Homecoming usually lasts about one week. During the week, students and alumni wear T shirts bearing their school color every day. Between Monday and Thursday, there are various games and contests, and Friday is like a festival where people eat food from food carts and walk around campus. Finally, on Saturday morning there is a parade and in the evening a football game. It would be sad if your team lost on homecoming, so many schools choose a weak team for the game.


Homecoming (2)Every school has their own customs. My school dyes the fountain in front of the library orange every year to match our school colors. Also, clubs and circles build big signs called “Decks” out of paper and compete with each other to see who has the most interesting deck. Every day is lively and fun.


Homecoming (1)Before the football game, fans of both teams set up tents and sit in the back of trucks eating hamburgers and drinking beer while waiting for the game to start. In general bringing alcohol on campus is not allowed, but game days are a special exception. This event is called “Tailgating.”


Homecoming (2)Once the game has started, all fans enter the stadium. At Oklahoma State University, there are a lot of fans and they all wear orange so it looks like the inside of the stadium is dyed orange. This is called the “Sea of Orange.” All the fans stand together singing and shouting to support their team. It’s gives off a very exciting atmosphere.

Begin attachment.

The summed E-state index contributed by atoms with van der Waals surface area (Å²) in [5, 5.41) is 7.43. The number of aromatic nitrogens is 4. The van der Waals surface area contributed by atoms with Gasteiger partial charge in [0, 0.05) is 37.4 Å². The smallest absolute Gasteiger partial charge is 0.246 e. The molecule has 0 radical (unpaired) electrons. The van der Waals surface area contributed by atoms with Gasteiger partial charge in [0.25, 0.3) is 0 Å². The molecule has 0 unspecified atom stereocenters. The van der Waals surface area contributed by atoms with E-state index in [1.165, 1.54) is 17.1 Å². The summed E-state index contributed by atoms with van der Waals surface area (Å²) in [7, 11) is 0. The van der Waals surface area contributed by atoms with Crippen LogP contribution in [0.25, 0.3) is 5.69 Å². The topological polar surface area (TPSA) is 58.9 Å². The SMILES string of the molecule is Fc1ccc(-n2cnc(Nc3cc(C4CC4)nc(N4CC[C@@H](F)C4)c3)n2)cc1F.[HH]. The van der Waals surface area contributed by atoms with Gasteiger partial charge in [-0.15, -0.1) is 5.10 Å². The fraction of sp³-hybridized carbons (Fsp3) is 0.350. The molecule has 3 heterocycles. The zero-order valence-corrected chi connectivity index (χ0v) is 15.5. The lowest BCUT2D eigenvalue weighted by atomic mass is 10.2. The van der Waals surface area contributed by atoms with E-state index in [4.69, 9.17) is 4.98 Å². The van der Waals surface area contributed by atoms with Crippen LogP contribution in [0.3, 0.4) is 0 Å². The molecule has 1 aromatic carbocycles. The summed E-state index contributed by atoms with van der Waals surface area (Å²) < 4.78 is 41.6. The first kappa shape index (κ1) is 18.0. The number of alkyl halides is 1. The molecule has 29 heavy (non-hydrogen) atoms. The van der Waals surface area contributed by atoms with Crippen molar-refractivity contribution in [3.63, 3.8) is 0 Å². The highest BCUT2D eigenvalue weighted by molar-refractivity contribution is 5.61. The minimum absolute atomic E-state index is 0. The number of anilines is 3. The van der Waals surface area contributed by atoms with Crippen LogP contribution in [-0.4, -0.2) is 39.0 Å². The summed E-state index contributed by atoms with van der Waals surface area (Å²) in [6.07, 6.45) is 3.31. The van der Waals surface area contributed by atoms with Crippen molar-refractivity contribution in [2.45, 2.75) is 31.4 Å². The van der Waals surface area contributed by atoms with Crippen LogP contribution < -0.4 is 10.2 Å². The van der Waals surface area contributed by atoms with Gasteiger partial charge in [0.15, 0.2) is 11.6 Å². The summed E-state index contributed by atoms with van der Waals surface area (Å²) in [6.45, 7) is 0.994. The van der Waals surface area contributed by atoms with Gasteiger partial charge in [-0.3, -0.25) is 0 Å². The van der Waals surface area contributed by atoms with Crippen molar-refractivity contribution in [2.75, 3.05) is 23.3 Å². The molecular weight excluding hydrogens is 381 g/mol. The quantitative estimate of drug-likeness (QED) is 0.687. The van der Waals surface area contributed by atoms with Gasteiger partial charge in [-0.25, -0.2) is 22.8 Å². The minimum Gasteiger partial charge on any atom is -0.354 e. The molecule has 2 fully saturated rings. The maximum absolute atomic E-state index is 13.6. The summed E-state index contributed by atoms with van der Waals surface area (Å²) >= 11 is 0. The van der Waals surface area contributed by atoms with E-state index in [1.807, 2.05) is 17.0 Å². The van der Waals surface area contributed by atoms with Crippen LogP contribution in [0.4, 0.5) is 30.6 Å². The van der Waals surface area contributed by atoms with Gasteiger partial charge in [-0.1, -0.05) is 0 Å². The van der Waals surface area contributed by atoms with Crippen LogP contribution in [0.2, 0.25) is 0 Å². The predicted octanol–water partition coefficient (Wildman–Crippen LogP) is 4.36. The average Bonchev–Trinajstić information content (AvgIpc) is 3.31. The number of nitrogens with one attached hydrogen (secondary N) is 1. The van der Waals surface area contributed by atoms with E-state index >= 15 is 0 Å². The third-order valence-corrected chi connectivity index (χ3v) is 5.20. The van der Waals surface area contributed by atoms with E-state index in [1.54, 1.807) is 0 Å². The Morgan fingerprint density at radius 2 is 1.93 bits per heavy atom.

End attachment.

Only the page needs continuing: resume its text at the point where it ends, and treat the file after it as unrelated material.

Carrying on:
Homecoming (1)In the future, if you have an opportunity to go to the United States, Homecoming is not limited to just alumni and students, anyone can go, so please check it out! It will definitely be fun!


International Cooperation Station 2014 – 国際協力ステーション2014年

International Cooperation Station 2014 – 国際協力ステーション2014
Intercultural Communication Workshop by the CIRs of Kyoto Prefecture

Alice from KPIC here.
On September 13th and 14th, the International Cooperation Station was held on the 2nd and 9th floor of Kyoto Station.

Goods on sale グッズの販売

Goods on sale

The 14th edition of this event was held during a beautiful autumn weekend in September at Kyoto station. Shedding light on social contribution activities at an international level with a focus on international cooperation, we choose to broaden the event to multiculturalism this year, with one organization representing Japanese language classes’ network in Kyoto Prefecture, and another one active in the field of supporting non-Japanese mothers in Japan among others. In total we had 19 organizations participating in this event.

On the 2nd floor, booths with picture and panel exhibitions were set up and local craft goods were on sale in an open space.

On the 9th floor at the Center, we had various activities going on: café corner with fair trade drinks, craft workshops where one could make foreign accessories and toys, an international cooperation consultation corner with specialists, as well as lectures on a broad range of topics.